A superficial circumflex iliac artery perforator flap has several advantages, such as reduced thickness, minimal donor-site morbidity, and inconspicuous scar. However, the application of a superficial circumflex iliac artery perforator flap is restricted because of its limited pedicle length. The aim of this article was to outline the technical modifications of superficial circumflex iliac artery perforator flap elevation to obtain long pedicles.
This is a prospective study of 31 consecutive patients who required a long pedicled superficial circumflex iliac artery perforator flap between September of 2016 and December of 2019 at the authors’ center. According to a preoperatively marked pathway of the superficial branch of the superficial circumflex iliac artery, the superficial circumflex iliac artery perforator flap was designed. During the elevation, the design was modified according to the perforator location in the free-style technique. The characteristics of the patients and the flaps, including pedicle length, were recorded. The revision rate, complication rate, and need for a secondary procedure were analyzed.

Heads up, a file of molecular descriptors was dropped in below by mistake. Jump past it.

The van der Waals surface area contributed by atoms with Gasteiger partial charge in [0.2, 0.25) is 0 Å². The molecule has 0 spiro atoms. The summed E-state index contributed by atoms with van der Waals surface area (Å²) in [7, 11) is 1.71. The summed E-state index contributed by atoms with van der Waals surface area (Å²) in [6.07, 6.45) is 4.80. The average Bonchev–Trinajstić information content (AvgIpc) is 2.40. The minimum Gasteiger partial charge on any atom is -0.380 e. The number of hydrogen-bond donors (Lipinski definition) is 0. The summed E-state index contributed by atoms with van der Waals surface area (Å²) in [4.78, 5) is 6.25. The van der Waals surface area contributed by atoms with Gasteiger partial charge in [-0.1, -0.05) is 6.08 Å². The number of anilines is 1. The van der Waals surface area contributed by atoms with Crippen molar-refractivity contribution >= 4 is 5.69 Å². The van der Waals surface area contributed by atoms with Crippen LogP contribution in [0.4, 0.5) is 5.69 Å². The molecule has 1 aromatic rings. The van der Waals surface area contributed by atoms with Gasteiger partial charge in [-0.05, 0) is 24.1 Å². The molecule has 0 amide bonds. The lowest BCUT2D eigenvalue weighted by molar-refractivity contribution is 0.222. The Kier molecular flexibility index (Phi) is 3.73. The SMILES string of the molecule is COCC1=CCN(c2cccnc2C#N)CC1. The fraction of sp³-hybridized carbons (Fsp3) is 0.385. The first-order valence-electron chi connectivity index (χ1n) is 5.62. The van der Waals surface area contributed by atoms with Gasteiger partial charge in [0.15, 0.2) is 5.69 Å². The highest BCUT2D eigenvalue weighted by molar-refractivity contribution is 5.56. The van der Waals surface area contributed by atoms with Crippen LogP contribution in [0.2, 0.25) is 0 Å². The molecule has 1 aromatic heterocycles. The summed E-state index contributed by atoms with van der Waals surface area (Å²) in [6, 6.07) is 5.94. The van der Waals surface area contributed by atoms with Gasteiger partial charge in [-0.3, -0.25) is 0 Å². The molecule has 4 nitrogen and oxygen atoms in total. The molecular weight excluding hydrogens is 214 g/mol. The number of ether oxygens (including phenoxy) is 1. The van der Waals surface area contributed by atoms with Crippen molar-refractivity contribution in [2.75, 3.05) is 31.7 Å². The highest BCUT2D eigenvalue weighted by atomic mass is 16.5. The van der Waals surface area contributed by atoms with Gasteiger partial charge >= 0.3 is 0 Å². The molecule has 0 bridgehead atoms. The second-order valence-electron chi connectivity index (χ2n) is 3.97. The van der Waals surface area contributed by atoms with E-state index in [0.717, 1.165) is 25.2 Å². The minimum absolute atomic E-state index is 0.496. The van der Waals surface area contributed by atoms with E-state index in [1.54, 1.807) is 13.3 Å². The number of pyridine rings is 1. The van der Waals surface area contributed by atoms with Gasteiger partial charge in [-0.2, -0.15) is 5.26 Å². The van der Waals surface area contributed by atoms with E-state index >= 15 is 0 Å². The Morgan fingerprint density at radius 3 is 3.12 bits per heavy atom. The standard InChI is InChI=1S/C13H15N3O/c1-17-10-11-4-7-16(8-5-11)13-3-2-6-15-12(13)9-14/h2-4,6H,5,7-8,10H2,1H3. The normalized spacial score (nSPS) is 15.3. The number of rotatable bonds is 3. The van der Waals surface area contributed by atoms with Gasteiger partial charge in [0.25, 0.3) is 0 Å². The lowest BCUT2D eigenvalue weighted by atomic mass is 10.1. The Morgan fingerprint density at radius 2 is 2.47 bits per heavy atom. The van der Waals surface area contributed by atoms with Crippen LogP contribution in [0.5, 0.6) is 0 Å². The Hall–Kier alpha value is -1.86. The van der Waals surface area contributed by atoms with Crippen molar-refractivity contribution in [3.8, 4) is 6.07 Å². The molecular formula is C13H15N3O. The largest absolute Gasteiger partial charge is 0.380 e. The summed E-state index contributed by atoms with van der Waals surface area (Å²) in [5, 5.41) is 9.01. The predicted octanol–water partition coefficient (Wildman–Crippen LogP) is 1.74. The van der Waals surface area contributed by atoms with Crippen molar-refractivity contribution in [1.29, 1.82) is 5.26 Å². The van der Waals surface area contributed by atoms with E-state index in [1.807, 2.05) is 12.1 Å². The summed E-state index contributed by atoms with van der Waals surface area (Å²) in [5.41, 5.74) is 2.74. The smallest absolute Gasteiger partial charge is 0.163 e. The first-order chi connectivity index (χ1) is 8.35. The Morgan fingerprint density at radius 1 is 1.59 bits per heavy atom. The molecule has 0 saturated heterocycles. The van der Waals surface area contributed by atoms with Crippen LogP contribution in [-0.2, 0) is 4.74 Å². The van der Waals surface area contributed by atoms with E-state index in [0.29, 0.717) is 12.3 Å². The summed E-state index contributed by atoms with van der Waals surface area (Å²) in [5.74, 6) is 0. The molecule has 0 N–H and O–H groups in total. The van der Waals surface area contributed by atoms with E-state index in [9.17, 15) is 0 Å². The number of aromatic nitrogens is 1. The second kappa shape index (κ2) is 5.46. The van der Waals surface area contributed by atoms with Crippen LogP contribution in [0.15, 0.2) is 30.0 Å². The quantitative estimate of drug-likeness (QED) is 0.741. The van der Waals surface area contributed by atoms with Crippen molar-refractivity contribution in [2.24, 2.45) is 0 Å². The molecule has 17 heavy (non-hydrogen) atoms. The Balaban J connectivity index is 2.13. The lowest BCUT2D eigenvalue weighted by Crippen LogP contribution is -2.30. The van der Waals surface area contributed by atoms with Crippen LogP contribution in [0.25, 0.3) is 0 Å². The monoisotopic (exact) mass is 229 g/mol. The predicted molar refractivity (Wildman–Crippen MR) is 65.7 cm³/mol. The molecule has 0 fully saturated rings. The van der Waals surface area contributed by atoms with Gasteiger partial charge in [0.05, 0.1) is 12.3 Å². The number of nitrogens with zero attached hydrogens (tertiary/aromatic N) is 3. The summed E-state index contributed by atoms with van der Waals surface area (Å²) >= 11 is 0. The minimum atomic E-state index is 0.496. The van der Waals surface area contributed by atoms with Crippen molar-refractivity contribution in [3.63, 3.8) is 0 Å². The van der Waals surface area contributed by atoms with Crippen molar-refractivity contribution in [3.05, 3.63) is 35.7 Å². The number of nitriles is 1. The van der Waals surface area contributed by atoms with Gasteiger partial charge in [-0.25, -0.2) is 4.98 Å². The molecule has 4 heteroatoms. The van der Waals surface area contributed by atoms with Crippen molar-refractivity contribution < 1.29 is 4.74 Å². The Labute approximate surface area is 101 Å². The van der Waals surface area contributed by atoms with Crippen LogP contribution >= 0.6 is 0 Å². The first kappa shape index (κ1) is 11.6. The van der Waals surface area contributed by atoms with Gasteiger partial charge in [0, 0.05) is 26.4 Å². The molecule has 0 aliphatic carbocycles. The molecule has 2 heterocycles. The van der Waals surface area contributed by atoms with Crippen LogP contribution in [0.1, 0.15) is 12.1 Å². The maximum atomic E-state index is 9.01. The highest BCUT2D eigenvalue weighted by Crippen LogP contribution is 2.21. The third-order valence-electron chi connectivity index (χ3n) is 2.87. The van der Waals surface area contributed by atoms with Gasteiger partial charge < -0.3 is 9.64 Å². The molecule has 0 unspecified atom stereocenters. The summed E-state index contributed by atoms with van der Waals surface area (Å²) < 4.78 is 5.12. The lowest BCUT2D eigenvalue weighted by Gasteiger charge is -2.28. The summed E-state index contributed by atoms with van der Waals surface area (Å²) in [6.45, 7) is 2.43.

The mean follow-up period was 563 days (range, 92 to 1383 days). The mean length of the pedicle obtained was 6.9 cm (range, 6 to 8 cm) from the point where the pedicle merges into the flap. Long pedicles were anastomosed to the main source vessel or branch without tension. No major complications were reported.
Overcoming the short pedicle length of a superficial circumflex iliac artery perforator flap by designing the flap laterally and performing an intraflap dissection is a reliable option when a longer pedicle is required, irrespective of the specific anatomy of the superficial circumflex iliac artery.
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